oversight

The Atalanta Office of Public and Indian Housing Did Not Ensure That the Housing Authority of DeKalb County Accurately Implemented Its Memorandum of Agreement

Published by the Department of Housing and Urban Development, Office of Inspector General on 2008-01-10.

Below is a raw (and likely hideous) rendition of the original report. (PDF)

                                                                 Issue Date
                                                                  January 10, 2008

                                                                 Audit Report Number
                                                                  2008-AT-0001



TO:        Deborah Hernandez, Deputy Assistant Secretary for Field Operations, Office
             Public and Indian Housing, PQ




FROM:      James D. McKay, Regional Inspector General for Audit, 4AGA

SUBJECT: The Atlanta Office of Public and Indian Housing Did Not Ensure That the
         Housing Authority of DeKalb County Accurately Implemented Its Memorandum
         of Agreement


                                  HIGHLIGHTS

 What We Audited and Why

            We reviewed the U.S. Department of Housing and Urban Development (HUD)
            Atlanta Office of Public and Indian Housing’s (Public Housing) oversight of the
            Housing Authority of DeKalb County’s (Authority) compliance with its
            memorandum of agreement (agreement), as part of the Office of Inspector
            General’s (OIG) strategic plan.

            Our primary objective was to determine whether Public Housing adequately
            monitored the Authority’s implementation of operating improvements required in
            the agreement. Specifically, our objective was to determine whether Public
            Housing management controls and oversight processes used to monitor the
            implementation of the agreement were adequate.




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What We Found


           Public Housing did not ensure that the Authority accurately implemented its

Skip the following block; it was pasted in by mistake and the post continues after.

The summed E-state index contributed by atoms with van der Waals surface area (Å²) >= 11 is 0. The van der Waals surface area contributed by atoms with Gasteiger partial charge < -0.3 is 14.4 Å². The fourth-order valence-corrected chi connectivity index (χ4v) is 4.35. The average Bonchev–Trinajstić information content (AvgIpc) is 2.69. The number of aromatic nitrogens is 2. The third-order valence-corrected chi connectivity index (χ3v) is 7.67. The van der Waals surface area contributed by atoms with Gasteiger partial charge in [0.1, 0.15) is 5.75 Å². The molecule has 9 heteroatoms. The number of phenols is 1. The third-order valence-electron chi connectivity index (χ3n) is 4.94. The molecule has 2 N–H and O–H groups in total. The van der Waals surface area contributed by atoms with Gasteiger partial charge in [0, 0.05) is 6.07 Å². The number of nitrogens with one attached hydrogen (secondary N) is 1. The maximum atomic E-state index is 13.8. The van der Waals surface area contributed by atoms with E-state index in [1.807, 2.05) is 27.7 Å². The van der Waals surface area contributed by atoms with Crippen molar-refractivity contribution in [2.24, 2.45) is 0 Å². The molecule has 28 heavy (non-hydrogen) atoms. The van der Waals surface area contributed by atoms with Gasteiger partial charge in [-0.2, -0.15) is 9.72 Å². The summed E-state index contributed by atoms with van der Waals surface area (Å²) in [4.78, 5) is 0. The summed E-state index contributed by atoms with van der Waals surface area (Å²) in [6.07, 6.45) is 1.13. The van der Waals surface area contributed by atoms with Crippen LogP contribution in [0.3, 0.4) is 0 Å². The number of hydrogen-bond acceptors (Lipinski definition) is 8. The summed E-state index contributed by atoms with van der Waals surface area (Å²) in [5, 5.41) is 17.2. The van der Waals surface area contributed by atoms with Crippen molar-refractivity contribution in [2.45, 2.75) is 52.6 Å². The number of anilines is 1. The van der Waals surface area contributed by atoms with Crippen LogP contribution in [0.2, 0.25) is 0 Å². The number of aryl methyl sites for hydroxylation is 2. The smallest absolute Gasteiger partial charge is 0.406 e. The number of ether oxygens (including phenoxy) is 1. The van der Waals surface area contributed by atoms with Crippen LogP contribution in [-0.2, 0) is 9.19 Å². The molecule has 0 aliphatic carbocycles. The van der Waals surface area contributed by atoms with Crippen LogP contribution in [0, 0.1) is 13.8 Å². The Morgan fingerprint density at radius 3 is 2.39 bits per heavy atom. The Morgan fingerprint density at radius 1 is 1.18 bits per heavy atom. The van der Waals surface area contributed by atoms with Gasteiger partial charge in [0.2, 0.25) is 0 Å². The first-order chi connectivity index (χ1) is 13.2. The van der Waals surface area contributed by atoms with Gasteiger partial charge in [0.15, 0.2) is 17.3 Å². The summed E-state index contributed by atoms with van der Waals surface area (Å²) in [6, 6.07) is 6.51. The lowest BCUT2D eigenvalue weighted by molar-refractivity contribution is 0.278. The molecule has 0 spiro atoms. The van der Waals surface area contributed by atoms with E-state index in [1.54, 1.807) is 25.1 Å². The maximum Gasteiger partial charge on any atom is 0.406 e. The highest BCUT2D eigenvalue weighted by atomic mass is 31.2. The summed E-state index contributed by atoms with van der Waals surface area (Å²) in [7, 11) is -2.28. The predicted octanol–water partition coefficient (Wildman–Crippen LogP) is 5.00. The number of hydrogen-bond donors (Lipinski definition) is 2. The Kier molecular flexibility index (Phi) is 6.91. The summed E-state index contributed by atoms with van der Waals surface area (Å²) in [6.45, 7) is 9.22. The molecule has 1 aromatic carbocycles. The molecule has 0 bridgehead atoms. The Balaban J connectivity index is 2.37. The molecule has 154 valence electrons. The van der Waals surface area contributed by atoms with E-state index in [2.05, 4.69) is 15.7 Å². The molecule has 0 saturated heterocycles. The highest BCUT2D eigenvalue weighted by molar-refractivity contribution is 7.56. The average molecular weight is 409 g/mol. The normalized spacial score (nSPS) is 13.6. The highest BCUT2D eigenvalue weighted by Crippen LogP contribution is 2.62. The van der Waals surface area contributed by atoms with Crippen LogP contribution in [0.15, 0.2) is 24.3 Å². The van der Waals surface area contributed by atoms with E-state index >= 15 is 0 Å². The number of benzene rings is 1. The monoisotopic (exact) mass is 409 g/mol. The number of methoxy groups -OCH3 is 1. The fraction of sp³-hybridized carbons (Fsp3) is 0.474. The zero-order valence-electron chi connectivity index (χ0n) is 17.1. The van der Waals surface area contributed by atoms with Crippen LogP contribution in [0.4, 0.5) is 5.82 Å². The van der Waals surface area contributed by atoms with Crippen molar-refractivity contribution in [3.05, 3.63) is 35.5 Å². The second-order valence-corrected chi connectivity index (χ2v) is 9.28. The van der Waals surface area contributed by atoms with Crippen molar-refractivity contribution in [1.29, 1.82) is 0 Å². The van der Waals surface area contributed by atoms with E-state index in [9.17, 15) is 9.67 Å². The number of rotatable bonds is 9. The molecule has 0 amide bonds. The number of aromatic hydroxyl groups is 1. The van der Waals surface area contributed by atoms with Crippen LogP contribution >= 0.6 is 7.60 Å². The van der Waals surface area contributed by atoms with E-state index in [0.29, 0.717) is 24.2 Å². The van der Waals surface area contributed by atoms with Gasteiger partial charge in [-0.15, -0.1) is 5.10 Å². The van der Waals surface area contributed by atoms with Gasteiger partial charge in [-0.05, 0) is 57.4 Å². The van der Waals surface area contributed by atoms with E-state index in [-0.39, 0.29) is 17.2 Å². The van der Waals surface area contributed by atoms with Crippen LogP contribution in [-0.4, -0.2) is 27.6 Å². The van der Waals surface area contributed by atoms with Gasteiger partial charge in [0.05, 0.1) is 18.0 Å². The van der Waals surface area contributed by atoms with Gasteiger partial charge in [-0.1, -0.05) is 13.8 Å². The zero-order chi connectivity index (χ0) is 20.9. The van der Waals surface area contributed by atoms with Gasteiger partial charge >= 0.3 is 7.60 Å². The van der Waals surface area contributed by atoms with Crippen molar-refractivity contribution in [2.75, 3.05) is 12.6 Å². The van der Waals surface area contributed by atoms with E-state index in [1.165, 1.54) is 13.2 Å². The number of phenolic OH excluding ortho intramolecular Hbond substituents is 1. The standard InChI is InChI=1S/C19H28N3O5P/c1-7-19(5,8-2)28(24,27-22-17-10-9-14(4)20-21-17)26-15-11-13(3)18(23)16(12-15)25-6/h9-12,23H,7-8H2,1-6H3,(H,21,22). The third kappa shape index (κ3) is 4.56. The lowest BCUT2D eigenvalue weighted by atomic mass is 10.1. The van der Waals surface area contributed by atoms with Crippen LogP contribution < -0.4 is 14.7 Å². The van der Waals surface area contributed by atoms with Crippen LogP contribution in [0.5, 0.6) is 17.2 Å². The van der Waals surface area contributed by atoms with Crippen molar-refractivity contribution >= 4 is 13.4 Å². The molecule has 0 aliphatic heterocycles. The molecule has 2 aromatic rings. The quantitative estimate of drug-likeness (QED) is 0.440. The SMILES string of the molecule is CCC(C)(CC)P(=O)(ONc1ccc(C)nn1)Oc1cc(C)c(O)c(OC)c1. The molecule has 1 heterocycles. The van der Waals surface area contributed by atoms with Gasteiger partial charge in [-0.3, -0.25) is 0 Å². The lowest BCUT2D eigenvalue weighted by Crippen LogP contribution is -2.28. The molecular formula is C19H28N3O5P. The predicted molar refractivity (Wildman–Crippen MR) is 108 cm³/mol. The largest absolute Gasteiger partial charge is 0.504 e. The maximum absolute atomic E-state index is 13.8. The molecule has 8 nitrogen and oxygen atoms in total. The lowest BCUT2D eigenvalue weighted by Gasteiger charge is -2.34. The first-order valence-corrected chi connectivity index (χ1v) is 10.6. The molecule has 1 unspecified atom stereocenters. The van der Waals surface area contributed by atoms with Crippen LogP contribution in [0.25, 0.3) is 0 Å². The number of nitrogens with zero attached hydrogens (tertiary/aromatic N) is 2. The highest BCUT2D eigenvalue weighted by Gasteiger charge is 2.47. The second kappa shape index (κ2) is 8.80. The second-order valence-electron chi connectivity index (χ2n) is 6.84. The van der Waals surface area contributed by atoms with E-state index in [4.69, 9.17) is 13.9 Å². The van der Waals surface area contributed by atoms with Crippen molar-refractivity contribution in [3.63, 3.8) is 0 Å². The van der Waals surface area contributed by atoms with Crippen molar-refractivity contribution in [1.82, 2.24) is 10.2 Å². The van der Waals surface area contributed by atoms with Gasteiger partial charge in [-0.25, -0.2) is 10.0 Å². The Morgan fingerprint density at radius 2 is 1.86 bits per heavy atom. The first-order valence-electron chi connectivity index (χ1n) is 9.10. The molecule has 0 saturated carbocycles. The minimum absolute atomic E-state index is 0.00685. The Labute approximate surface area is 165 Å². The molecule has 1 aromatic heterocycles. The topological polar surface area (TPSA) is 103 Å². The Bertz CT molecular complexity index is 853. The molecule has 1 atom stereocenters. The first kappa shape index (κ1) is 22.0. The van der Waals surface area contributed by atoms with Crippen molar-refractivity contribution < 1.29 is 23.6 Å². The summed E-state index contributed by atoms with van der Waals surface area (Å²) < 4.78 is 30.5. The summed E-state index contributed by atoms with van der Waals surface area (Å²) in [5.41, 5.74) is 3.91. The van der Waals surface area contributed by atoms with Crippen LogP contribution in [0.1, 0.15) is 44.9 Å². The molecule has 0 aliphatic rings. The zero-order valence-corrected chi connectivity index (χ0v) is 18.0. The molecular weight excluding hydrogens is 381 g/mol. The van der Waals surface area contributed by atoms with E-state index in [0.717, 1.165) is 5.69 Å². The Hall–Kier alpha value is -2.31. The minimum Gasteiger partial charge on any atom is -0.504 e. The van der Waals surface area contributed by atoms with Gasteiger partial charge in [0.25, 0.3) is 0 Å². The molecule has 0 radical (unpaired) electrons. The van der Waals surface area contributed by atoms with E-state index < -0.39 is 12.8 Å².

agreement. The Authority did not implement some tasks related to financial
           management and procurement. This occurred because Public Housing did not
           have adequate procedures in place for monitoring the agreement. As a result, the
           Authority was released from its agreement without fully completing and
           implementing it. Thus, HUD could not be assured that the Authority’s public
           housing program was managed in a manner consistent with sound financial
           practices.


What We Recommend


           We recommend that the Deputy Assistant Secretary for Public and Indian
           Housing Field Operations perform a comprehensive review of the procurement
           function at the Authority to ensure the procurement function is operating in
           accordance with federal and state regulations, and perform either staff or
           independent public accountant on-site review of the financial management
           internal controls to ensure that the Authority has adequate financial internal
           controls regarding the disbursement of funds prior approval.

           For each recommendation without a management decision, please respond and
           provide status reports in accordance with HUD Handbook 2000.06, REV-3.
           Please furnish us copies of any correspondence or directives issued because of the
           audit.


Auditee’s Response


           We discussed our review results with Public Housing officials during the audit.
           We provided a copy of the draft report to Public Housing officials on November
           27, 2007, for their comments and discussed the report with the officials at the exit
           conference on December 3, 2007. Public Housing provided written comments on
           December 17, 2007. Public Housing officials generally agreed with our finding
           and recommendations.

           The complete text of the auditee’s response, along with our evaluation of that
           response, can be found in appendix A of this report. The response includes a
           corrective action plan, which we reviewed and considered.




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                           TABLE OF CONTENTS

Background and Objectives                                                      4

Results of Audit
      Finding 1: Public Housing Did Not Ensure That the Authority Accurately   6
                 Implemented Its Agreement

Scope and Methodology                                                          12

Internal Controls                                                              13

Appendix
  A. Auditee Comments and OIG’s Evaluation                                     14




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                     BACKGROUND AND OBJECTIVES